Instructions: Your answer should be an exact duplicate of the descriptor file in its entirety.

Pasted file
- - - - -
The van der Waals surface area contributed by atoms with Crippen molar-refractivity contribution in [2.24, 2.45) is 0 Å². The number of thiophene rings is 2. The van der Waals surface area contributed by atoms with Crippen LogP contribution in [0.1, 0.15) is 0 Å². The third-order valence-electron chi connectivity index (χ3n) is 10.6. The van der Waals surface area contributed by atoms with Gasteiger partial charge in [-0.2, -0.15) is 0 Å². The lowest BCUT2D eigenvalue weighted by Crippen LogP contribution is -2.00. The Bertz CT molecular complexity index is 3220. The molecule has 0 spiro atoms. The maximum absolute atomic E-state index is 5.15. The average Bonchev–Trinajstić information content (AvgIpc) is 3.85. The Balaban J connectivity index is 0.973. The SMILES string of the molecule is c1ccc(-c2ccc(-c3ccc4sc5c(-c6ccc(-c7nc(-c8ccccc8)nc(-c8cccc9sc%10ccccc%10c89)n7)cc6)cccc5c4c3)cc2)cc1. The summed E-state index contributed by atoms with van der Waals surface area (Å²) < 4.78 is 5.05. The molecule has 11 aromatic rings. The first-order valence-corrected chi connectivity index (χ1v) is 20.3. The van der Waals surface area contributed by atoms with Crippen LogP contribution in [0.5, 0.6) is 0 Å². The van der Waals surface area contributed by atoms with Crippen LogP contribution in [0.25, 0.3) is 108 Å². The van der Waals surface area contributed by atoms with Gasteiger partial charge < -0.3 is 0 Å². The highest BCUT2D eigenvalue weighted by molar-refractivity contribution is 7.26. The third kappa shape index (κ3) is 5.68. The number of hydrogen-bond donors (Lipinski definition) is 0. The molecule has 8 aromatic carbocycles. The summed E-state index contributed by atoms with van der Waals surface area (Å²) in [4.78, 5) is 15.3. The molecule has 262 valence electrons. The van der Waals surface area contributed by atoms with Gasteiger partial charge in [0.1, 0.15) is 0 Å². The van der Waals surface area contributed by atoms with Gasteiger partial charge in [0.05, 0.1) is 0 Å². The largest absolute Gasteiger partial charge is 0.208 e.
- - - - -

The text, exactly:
The van der Waals surface area contributed by atoms with Crippen molar-refractivity contribution in [2.24, 2.45) is 0 Å². The number of thiophene rings is 2. The van der Waals surface area contributed by atoms with Crippen LogP contribution in [0.1, 0.15) is 0 Å². The third-order valence-electron chi connectivity index (χ3n) is 10.6. The van der Waals surface area contributed by atoms with Gasteiger partial charge in [-0.2, -0.15) is 0 Å². The lowest BCUT2D eigenvalue weighted by Crippen LogP contribution is -2.00. The Bertz CT molecular complexity index is 3220. The molecule has 0 spiro atoms. The maximum absolute atomic E-state index is 5.15. The average Bonchev–Trinajstić information content (AvgIpc) is 3.85. The Balaban J connectivity index is 0.973. The SMILES string of the molecule is c1ccc(-c2ccc(-c3ccc4sc5c(-c6ccc(-c7nc(-c8ccccc8)nc(-c8cccc9sc%10ccccc%10c89)n7)cc6)cccc5c4c3)cc2)cc1. The summed E-state index contributed by atoms with van der Waals surface area (Å²) < 4.78 is 5.05. The molecule has 11 aromatic rings. The first-order valence-corrected chi connectivity index (χ1v) is 20.3. The van der Waals surface area contributed by atoms with Crippen LogP contribution in [0.5, 0.6) is 0 Å². The van der Waals surface area contributed by atoms with Crippen LogP contribution in [0.25, 0.3) is 108 Å². The van der Waals surface area contributed by atoms with Gasteiger partial charge < -0.3 is 0 Å². The highest BCUT2D eigenvalue weighted by molar-refractivity contribution is 7.26. The third kappa shape index (κ3) is 5.68. The number of hydrogen-bond donors (Lipinski definition) is 0. The molecule has 8 aromatic carbocycles. The summed E-state index contributed by atoms with van der Waals surface area (Å²) in [4.78, 5) is 15.3. The molecule has 262 valence electrons. The van der Waals surface area contributed by atoms with Gasteiger partial charge in [0.1, 0.15) is 0 Å². The van der Waals surface area contributed by atoms with Gasteiger partial charge in [0.05, 0.1) is 0 Å². The largest absolute Gasteiger partial charge is 0.208 e.